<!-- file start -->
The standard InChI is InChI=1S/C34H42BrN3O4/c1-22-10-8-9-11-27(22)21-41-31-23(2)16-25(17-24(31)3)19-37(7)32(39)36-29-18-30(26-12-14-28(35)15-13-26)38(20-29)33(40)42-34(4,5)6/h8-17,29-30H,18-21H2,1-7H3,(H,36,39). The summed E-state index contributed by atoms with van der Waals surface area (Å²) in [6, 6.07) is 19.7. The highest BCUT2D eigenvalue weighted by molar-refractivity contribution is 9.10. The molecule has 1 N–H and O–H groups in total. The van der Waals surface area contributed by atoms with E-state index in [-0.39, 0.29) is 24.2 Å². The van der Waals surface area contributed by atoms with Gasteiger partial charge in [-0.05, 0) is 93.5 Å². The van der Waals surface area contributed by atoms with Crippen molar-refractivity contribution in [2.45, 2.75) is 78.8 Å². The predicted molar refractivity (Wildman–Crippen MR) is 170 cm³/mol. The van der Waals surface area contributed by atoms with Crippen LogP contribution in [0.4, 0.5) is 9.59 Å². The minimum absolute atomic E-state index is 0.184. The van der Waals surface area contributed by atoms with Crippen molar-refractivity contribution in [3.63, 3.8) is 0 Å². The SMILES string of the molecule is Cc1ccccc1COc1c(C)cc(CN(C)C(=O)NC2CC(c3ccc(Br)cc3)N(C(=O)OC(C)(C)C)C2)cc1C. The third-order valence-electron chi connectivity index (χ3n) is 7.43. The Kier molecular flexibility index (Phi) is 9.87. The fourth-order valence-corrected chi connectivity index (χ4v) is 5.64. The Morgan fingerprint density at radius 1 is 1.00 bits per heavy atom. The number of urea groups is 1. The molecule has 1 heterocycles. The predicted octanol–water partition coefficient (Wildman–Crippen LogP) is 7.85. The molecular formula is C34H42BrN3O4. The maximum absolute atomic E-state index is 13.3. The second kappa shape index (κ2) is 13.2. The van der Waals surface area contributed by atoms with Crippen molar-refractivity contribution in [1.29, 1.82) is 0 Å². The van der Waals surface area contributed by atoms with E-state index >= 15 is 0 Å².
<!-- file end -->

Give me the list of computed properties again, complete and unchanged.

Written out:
The standard InChI is InChI=1S/C34H42BrN3O4/c1-22-10-8-9-11-27(22)21-41-31-23(2)16-25(17-24(31)3)19-37(7)32(39)36-29-18-30(26-12-14-28(35)15-13-26)38(20-29)33(40)42-34(4,5)6/h8-17,29-30H,18-21H2,1-7H3,(H,36,39). The summed E-state index contributed by atoms with van der Waals surface area (Å²) in [6, 6.07) is 19.7. The highest BCUT2D eigenvalue weighted by molar-refractivity contribution is 9.10. The molecule has 1 N–H and O–H groups in total. The van der Waals surface area contributed by atoms with E-state index in [-0.39, 0.29) is 24.2 Å². The van der Waals surface area contributed by atoms with Gasteiger partial charge in [-0.05, 0) is 93.5 Å². The van der Waals surface area contributed by atoms with Crippen molar-refractivity contribution in [2.45, 2.75) is 78.8 Å². The predicted molar refractivity (Wildman–Crippen MR) is 170 cm³/mol. The van der Waals surface area contributed by atoms with Crippen LogP contribution in [0.4, 0.5) is 9.59 Å². The minimum absolute atomic E-state index is 0.184. The van der Waals surface area contributed by atoms with Crippen molar-refractivity contribution in [3.63, 3.8) is 0 Å². The SMILES string of the molecule is Cc1ccccc1COc1c(C)cc(CN(C)C(=O)NC2CC(c3ccc(Br)cc3)N(C(=O)OC(C)(C)C)C2)cc1C. The third-order valence-electron chi connectivity index (χ3n) is 7.43. The Kier molecular flexibility index (Phi) is 9.87. The fourth-order valence-corrected chi connectivity index (χ4v) is 5.64. The Morgan fingerprint density at radius 1 is 1.00 bits per heavy atom. The number of urea groups is 1. The molecule has 1 heterocycles. The predicted octanol–water partition coefficient (Wildman–Crippen LogP) is 7.85. The molecular formula is C34H42BrN3O4. The maximum absolute atomic E-state index is 13.3. The second kappa shape index (κ2) is 13.2. The van der Waals surface area contributed by atoms with Crippen molar-refractivity contribution in [1.29, 1.82) is 0 Å². The van der Waals surface area contributed by atoms with E-state index >= 15 is 0 Å².